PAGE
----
One of the first photographs encountered in David Hartt’s multimedium exhibition “Stray Light” was a compelling close-up of a glass window etched with “JPC”—the Johnson Publishing Company’s logo—in lustrous gold letters. The Barthesian punctum of the photograph, titled Test Kitchen at The Johnson Publishing Company Headquarters, Chicago, Illinois (2011), is the logo itself, which is chipped in several places.
Born in 1967 in Montreal and currently living in Chicago, Hartt has structured previous projects around utopic systems, such as a free-market think tank in Michigan and a vegan community in Tennessee. Using the iconic publishing house of Ebony and Jet magazines as a setting for an imagistic poem on time, place and race, the works in this exhibition investigate another American dream: the experience of a pull-yourself-up-by-your-bootstraps entrepreneur. Born impoverished, the late John H. Johnson built a multimillion-dollar empire of publications and products designed exclusively for black Americans. He was the first businessman to treat black America as a profitable consumer market. When he created Ebony, in 1945, he did so because, as he wrote in his autobiography, “In a world of negative Black images, we wanted to provide positive Black images.”
The images Hartt took of Johnson’s world are less straightforwardly optimistic, though still imbued with an advertiser’s eye for coercion. The exhibition began with a series of large color photographs that led to an enchanting small room containing a video installation. On wall-to-wall carpet in a burgundy and orange geometric pattern sat a Knoll bench in front of a projection screen. Two sculptures rested against the left wall: one looked like a picket fence on its side in tomato-colored aluminum, the other was a smoky Plexiglas panel with almond-shaped cutouts. Conjuring the groovy aftershocks of modernism, the surroundings played off the aesthetics of Johnson Publishing’s North Michigan Avenue office in Chicago. The 12-story building was realized in 1971 by architect John Moutoussamy and interior designers William Raiser and Arthur Elrod.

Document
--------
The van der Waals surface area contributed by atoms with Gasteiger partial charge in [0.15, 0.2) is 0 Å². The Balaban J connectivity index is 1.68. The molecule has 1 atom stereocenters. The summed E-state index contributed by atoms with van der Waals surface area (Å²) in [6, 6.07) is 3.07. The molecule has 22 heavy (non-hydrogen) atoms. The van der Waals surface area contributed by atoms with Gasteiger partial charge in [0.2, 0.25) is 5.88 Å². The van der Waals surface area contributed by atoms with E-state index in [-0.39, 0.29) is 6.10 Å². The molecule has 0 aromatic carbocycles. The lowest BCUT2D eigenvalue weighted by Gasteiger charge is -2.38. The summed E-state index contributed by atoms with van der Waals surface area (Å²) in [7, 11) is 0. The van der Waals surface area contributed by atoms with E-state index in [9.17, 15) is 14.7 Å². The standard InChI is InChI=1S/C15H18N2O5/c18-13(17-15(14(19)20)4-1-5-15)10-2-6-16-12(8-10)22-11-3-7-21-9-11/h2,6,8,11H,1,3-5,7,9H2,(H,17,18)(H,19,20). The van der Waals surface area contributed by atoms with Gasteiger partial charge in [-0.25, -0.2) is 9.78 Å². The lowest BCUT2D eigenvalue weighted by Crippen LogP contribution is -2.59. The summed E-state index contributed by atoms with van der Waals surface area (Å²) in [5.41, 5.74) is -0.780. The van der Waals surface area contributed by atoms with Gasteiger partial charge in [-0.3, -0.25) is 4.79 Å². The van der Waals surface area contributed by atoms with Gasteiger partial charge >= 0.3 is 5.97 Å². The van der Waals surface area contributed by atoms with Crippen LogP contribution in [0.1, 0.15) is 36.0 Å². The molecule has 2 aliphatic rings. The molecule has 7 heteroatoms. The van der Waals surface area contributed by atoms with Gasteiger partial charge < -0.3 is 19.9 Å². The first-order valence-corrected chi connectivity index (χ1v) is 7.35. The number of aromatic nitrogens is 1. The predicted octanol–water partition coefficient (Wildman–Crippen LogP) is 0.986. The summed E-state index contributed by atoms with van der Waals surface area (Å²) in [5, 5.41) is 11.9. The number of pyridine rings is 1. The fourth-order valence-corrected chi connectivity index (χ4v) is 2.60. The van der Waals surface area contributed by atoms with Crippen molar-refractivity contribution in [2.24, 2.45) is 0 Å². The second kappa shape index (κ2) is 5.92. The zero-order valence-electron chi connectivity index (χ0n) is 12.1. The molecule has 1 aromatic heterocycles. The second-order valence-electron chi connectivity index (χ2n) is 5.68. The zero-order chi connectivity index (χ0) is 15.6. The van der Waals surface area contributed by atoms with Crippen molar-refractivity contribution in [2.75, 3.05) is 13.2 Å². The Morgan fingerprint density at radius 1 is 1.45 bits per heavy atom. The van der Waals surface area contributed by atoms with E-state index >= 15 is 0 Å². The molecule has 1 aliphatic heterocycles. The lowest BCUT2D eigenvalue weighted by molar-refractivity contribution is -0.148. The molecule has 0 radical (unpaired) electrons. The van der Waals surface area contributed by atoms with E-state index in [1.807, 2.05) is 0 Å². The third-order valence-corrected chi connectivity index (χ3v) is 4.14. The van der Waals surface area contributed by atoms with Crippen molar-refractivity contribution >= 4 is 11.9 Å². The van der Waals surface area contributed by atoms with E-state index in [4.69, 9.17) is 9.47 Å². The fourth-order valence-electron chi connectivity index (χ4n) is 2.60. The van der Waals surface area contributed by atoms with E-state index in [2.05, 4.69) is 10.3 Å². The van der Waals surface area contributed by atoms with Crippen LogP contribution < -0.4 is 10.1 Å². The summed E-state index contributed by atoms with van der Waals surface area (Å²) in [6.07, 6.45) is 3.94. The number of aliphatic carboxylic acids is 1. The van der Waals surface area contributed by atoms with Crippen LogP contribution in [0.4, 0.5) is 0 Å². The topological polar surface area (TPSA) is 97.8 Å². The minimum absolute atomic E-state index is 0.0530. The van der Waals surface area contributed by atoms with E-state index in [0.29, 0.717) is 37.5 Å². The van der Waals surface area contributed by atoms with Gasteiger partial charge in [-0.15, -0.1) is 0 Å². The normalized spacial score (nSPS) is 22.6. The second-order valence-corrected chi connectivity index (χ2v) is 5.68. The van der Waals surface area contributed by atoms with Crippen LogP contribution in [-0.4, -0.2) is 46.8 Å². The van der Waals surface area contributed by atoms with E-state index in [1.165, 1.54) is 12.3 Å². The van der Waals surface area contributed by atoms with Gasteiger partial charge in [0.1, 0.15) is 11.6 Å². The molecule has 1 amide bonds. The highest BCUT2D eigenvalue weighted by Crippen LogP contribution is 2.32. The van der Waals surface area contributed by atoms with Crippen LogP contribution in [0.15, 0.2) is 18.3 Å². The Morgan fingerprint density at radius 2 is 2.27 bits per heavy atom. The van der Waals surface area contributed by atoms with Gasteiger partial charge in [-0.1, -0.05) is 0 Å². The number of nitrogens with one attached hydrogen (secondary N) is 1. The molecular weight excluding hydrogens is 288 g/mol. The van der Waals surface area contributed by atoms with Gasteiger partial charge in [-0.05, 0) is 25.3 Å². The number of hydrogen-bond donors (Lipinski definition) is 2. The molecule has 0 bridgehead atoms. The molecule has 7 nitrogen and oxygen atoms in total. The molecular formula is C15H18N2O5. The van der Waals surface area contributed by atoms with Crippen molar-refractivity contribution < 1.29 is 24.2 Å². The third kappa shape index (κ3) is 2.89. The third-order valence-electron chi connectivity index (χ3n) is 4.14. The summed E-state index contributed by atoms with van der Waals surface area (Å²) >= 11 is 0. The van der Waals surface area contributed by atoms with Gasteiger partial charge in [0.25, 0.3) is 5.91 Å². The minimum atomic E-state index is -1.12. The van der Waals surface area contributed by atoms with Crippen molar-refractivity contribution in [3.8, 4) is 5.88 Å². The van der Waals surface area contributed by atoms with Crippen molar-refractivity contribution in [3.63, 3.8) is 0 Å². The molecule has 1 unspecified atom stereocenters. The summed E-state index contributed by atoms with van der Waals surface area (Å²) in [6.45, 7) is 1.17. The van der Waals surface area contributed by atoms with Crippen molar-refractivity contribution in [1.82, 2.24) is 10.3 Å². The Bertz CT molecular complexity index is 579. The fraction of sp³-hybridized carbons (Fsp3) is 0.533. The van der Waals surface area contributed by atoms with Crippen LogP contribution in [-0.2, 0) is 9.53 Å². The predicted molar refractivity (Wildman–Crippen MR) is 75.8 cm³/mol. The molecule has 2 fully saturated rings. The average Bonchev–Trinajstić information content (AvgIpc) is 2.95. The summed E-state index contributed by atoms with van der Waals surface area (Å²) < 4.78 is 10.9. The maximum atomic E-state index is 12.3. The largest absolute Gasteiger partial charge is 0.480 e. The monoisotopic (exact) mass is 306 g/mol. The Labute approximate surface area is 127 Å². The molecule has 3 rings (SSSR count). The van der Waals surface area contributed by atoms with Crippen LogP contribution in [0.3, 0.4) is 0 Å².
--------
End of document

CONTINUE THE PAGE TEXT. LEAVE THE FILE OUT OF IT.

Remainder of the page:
Like the photographs, the 12-minute video—composed of a series of voyeuristic locked shots—depicts interior views and details of the offices. The glamorous decor includes furniture made of carmine red alligator skin, drawers and walls covered in shell pink ostrich skin and golden peacock-feather wallpaper. Seemingly immune to their heady surroundings, Johnson Publishing employees engage in everyday magazine work. Hartt’s stationary camera excels at exposing the quotidian inside the majestic: a business meeting, a man dressing a mannequin, another man staring blankly at his computer. Nonhuman movement comes in the form of air-conditioning gently bothering a curtain, or a Mylar birthday balloon rotating like a lazy planet above a cubicle. The score, by flutist and composer Nicole Mitchell, provides a counterpoint to Hartt’s impassive view. For example, in the test kitchen, the music becomes as frantic as the psychedelic environment, suggesting a trapped bird beating its wings against glass.
The term “stray light” refers to unwanted illumination disturbing an optical system—a glare that troubles the image. In its poker-faced depiction of manic luxury and the machinations behind it, Stray Light recalls Frederick Wiseman’s 1983 documentary The Store, which considered the sartorial delicacies offered in a Neiman-Marcus in Dallas. Both Wiseman and Hartt are almost excruciatingly adept at keeping implicit or explicit critique of their subject matter out of their work. Hartt’s elegantly magnetic images suggest his desire to allow viewers to make their own conclusion.